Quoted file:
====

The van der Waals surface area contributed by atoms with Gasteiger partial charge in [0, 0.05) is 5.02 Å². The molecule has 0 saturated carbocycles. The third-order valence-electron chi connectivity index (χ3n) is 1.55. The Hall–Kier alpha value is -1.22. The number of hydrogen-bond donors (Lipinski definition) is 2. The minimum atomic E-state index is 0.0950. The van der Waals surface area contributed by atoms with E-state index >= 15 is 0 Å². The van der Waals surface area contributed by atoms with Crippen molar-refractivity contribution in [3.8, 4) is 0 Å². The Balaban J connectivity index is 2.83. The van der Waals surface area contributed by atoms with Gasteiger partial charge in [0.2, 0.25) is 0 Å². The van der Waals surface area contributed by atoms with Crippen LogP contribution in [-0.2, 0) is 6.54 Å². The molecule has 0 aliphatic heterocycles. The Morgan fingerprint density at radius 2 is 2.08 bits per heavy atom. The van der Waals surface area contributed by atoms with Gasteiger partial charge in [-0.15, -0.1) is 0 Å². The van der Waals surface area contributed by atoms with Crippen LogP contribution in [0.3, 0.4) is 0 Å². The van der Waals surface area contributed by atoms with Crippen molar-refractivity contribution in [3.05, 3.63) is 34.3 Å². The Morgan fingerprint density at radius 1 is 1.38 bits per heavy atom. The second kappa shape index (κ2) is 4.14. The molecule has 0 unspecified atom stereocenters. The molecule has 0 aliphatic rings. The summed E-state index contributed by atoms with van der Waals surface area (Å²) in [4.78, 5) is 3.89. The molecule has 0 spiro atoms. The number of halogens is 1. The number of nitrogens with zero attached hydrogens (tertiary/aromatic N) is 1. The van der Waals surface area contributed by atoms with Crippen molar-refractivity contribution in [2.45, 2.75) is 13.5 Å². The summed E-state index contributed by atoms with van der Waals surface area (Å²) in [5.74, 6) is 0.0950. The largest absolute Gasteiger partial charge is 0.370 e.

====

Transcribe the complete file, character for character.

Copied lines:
The van der Waals surface area contributed by atoms with Gasteiger partial charge in [0, 0.05) is 5.02 Å². The molecule has 0 saturated carbocycles. The third-order valence-electron chi connectivity index (χ3n) is 1.55. The Hall–Kier alpha value is -1.22. The number of hydrogen-bond donors (Lipinski definition) is 2. The minimum atomic E-state index is 0.0950. The van der Waals surface area contributed by atoms with E-state index >= 15 is 0 Å². The van der Waals surface area contributed by atoms with Crippen molar-refractivity contribution in [3.8, 4) is 0 Å². The Balaban J connectivity index is 2.83. The van der Waals surface area contributed by atoms with Gasteiger partial charge in [0.2, 0.25) is 0 Å². The van der Waals surface area contributed by atoms with Crippen LogP contribution in [-0.2, 0) is 6.54 Å². The molecule has 0 aliphatic heterocycles. The Morgan fingerprint density at radius 2 is 2.08 bits per heavy atom. The van der Waals surface area contributed by atoms with Gasteiger partial charge in [-0.15, -0.1) is 0 Å². The van der Waals surface area contributed by atoms with Crippen LogP contribution in [0.3, 0.4) is 0 Å². The van der Waals surface area contributed by atoms with Crippen molar-refractivity contribution in [3.05, 3.63) is 34.3 Å². The Morgan fingerprint density at radius 1 is 1.38 bits per heavy atom. The second kappa shape index (κ2) is 4.14. The molecule has 0 unspecified atom stereocenters. The molecule has 0 aliphatic rings. The summed E-state index contributed by atoms with van der Waals surface area (Å²) in [4.78, 5) is 3.89. The molecule has 0 spiro atoms. The number of halogens is 1. The number of nitrogens with zero attached hydrogens (tertiary/aromatic N) is 1. The van der Waals surface area contributed by atoms with Crippen molar-refractivity contribution in [2.45, 2.75) is 13.5 Å². The summed E-state index contributed by atoms with van der Waals surface area (Å²) in [5.74, 6) is 0.0950. The largest absolute Gasteiger partial charge is 0.370 e.